• mikec

    For me, this is so far the most interesting of these history cards. I spent about 2 hours last night going over this & the KVI history card hoping for an answer to one of my historical questions never answered. Approx 1932, KXA was on 570 with 500 watts full-time and KVI was on 760* as a daytimer protecting WJZ NYC. These two swapped frequencies & I’ve never determined why. The only hints in the records indicate “subject to court order” which makes me think there was some legal challenge or claim involved. At that time KVI 760* was the CBS affiliate licensed to Tacoma. After the frequency swap, KVI was on 570 full-time & COL changed to Seattle. KXA ended up as a daytimer on 760*, was denied night operation, but WAS given permission to operate during the hours that protected WJZ NYC was off air. Why would KXA voluntarily give up 570 full-time for 760* daytime + limited night hours??? Did CBS apply some ‘muscle’ to make this change happen so as to give KVI the ability to air evening network shows? (* = pre-NRBA 1941 frequency assignment which would change to 770 kc/s)

    Another interesting oddity: when KXA was on 570, it’s night operation was to protect, and not interfere with the signal of KUOM Minneapolis. Both stations would end up on 770 eventually!

    KXA tried but failed numerous times to obtain night operation + power increases of either 10 kW or 50 kW and was stuck with daytime operation + specified evening hours. Stories abound of KXA’s puny 1 kW signal and wire antenna radiating all the way across the Pacific, where Bill Apple’s nightly music show was heard by troops during WW2. Eventually when WJZ (now WABC) New York went to 24/7 operation, KXA lost this nightly period of broadcasting & was stuck thereafter as a strictly 6am-sunset broadcaster.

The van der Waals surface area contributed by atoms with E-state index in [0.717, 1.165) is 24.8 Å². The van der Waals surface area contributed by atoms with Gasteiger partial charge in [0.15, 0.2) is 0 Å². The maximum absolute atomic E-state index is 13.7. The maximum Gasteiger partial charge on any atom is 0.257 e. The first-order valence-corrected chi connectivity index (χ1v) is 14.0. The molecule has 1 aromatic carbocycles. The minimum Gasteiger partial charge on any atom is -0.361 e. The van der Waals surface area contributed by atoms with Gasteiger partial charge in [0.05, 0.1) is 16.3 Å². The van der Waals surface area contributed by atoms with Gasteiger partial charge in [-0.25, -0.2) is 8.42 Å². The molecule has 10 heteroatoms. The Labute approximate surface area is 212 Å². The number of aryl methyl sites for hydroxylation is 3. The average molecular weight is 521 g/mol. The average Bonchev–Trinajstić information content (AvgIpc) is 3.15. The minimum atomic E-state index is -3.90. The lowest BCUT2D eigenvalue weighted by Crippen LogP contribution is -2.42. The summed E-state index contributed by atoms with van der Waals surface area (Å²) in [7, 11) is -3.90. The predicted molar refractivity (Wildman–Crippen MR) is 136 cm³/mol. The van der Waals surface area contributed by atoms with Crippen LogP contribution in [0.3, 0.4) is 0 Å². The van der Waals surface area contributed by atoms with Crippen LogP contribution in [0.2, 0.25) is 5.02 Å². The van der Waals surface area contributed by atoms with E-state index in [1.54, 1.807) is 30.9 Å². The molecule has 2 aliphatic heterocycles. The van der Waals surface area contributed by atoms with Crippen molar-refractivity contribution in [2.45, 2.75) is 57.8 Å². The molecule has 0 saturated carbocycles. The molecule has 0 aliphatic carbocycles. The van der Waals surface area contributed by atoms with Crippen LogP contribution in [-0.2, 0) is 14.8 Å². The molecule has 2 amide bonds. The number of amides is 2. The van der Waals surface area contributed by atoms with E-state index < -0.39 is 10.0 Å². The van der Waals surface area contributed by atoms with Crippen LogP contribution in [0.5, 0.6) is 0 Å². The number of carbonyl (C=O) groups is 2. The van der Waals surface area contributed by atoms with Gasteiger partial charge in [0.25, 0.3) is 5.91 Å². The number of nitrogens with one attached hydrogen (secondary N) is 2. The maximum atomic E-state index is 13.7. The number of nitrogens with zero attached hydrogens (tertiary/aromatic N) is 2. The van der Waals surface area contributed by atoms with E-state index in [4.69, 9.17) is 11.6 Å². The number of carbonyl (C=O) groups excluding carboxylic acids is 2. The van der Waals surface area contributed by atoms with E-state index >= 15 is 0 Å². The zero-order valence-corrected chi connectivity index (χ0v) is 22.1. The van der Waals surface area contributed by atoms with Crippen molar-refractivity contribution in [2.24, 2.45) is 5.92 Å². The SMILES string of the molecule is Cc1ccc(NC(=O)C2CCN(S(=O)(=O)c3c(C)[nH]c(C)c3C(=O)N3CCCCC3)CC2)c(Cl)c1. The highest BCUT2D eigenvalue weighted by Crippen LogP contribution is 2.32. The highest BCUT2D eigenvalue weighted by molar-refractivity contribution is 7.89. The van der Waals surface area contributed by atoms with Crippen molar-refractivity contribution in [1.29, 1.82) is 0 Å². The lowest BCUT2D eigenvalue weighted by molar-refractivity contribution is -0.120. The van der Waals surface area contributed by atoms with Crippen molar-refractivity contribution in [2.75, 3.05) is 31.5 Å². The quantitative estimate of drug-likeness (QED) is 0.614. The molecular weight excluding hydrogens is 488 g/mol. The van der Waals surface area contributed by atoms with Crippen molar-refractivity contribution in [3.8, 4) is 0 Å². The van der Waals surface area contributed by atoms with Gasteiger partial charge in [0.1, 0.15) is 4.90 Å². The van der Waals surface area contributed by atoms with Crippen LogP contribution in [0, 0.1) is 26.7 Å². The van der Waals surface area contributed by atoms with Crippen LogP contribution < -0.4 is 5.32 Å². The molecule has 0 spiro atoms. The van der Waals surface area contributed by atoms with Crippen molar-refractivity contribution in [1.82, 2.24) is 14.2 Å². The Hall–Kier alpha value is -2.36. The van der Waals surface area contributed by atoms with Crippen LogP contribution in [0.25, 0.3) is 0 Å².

• pugetsound

    It had to do with the fact that powerful KVI was limited in hours – whereas wimpy 500 watt KXA was a full-timer:

    Dec 1931 — Dill Raps Coasts Hold on Channels -Attacking clear channels on the two coasts as wasteful of the nation’s radio facilities, Senator Dill, (Dem.), Wash., criticized the Federal Radio Commission at a hearing before Chief Examiner Ellis A. Yost on Dec. 9 for its “failure” to adjust broadcasting conditions in this country. He appeared as a witness for KVI, Tacoma, an applicant for the faciltiies occupied by KXA, Seattle. The former station operates limited time on 760 kc. with 1 kw. KXA is on 570 kc. with unlimited time and 500 watts. Senator Dill said he hoped the Commission will work out administrative details itself, but cautioned that if it did not, Congress would have to take a hand and enact remedial legislation. He said he would be the last one to foster any move to set aside or allocate frequencies for education or labor. The Commission should take a “broad view of the whole broadcasting situation” to avoid Congressional intervention, he said. “A town of over 100,000 people is entitled to a radio station in this day and age to get on the air with programs,” the Senator asserted. He added it was his view that between 6 and 8 p.m. more people listen to their radios than at any other time during the day. Judge John Kendall, of Portland, appeared as counsel for KVI, and Paul D. P. Spearman represented the Seattle station.

    Source: Broadcasting Magazine

  • mikec

    thanks Jason – this illuminates the reasons for the forced swap. It was, as I suspected, a “Seattle vs Tacoma” issue regarding availability of local radio service. However, Senator Dill’s argument would suggest that Tacoma was without any local radio station at the time. What about KMO?? The notations in both KVI & KXA’s cards make reference to a Court Order enforcement + a ‘stay’. However, there’s no details of this fight

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